Court orders in a dissolution proceeding only control the parties. A Court order in a dissolution cannot and does not affect creditors of the marriage that both husband and wife obligated themselves to pay. Therefore, creditors can continue to look to both parties for payment notwithstanding the court decree. If a spouse fails to pay a bill assigned to him/her by Court order, the other party can enforce the divorce order by filing a contempt proceeding. The divorce decree is not a defense to paying a bill. Likewise, creditors will not generally agree to relieve one of the parties from the obligation. Also, please remember that placing an ad in the paper disclaiming responsibility for another’s debts has no legal value and little practical effect. Generally, all of us are responsible for the debts we incur in our names. The rule of thumb is, if you “sign” for something, you must pay for it.
8. are restraining orders and protective orders worth the paper they are written on?
Often orders to keep the parties apart or to prohibit sales of marital property are in force during the waiting period. While they may not provide totally effective relief, violation can result in jail time for the offender as either an act of civil contempt or a criminal offense. Orders of Court are intended to be obeyed. An independent action can be initiated by one or both of the parties for a “Protection Order.” If it is filed while your dissolution is pending, the two cases will be joined. Please talk to us before seeking a protection order on your own.
9. is there a relationship between payment of child support and visitation?
No! The non-custodial parent has a duty to pay child support as ordered and a right to visit with his/her children. Non-payment of support does not justify withholding visitation. Both are violations of the law and punishable by contempt.
10. how are attorney fees handled in a divorce?
Most attorneys offer divorce services for a flat fee if the case is “uncontested,” meaning there is no significant trial required. All lawyers define “contested” in their own terms. While I charge a flat fee, I also keep track of time spent. At some point, when my time in your case exceeds the norm, I reserve the right to begin charging an hourly fee in addition to the flat rate. See the contract we signed for your specific obligations to this office. You will be forewarned before the hourly fee is assessed. This seldom occurs since most divorces are negotiated to a fair and satisfactory conclusion. Under Indiana law, one party may be required to pay the other party’s attorney fees. The trend, however, is that each party pays the attorney they retain.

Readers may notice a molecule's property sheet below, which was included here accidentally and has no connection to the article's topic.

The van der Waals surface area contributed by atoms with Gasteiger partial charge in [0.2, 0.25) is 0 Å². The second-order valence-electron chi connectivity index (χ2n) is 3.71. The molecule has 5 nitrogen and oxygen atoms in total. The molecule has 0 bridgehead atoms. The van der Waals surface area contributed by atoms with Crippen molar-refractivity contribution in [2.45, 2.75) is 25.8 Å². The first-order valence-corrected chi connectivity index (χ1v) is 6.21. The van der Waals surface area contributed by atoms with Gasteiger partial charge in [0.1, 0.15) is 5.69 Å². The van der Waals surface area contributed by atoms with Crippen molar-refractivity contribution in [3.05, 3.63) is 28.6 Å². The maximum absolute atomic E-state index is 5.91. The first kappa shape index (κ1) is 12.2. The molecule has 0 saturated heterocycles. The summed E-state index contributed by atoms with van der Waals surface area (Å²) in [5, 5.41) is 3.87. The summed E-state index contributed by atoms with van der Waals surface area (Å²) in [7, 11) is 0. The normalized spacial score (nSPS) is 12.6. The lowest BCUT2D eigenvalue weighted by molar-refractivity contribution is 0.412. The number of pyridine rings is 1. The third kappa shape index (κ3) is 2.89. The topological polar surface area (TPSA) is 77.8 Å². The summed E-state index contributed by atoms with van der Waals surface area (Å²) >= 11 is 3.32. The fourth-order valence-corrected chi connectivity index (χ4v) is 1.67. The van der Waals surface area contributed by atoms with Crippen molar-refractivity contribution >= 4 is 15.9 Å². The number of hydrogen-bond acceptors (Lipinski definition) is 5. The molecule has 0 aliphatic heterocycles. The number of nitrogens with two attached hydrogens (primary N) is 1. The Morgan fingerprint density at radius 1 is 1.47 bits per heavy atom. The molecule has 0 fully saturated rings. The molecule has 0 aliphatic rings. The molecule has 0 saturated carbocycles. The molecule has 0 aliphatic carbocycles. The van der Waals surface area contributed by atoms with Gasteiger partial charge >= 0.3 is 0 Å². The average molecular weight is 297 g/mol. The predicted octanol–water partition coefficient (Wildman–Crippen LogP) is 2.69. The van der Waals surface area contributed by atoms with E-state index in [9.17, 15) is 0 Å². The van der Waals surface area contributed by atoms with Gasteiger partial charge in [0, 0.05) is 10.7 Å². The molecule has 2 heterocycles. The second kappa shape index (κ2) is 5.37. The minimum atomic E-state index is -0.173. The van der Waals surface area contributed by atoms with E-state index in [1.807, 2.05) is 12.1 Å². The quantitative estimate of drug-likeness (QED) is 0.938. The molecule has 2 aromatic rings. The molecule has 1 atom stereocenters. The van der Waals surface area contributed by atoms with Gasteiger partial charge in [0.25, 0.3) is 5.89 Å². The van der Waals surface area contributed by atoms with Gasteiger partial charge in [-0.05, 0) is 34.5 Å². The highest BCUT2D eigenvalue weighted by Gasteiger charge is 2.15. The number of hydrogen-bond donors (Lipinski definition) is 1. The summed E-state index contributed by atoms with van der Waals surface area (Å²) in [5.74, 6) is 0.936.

11. do we need two lawyers to get a divorce?
Technically, you do not. But experience shows that it is quicker, easier and less traumatic for everyone if both parties are represented. Please remember, an attorney can only have allegiance to and represent one party in a lawsuit. Therefore, in a divorce, the lawyer can only advise the person he represents. This leaves the other person with no one to advise them, which almost always creates problems in negotiation, settlement and/or trial of the case. (See related question 17 below.)
12. what is a "no fault" divorce?
Generally, people call our divorce statute a “no fault” statute. Unlike the old law, no one needs to assess blame on another to get a divorce. In fact, the conduct of the parties is generally irrelevant. One need only allege and testify that their marriage has been “irretrievably broken” to get the action finalized.
13. does the wife always win a divorce?
There are no winners or losers in a divorce. Everyone ends up with less than they had during the marriage, unless, of course, one party totally concedes everything to the other. Many factors determine the ultimate distribution of assets and we will carefully examine and advise you about those factors as your case progresses. Theoretically, both parties are equal in a divorce. No one has an inherent advantage.
14. can i stop the divorce once it haas been filed?
Yes! In fact, I’m happy when people successfully reconcile. The person who files the action can generally dismiss it anytime before it is final.
15. Do I have to go to court?
If you case becomes contested in any way, you must testify in Court. If there are no contested issues, you may never need to see the courtroom. An agreement can be electronically filed.
16. where is the court and who is the judge?
In Vanderburgh County, all divorces are filed in Superior Court, Division and heard in Family Court, which is located on the first floor of the Court section of the Civic Center. Four of the Superior Court judges and several magistrates share this Court.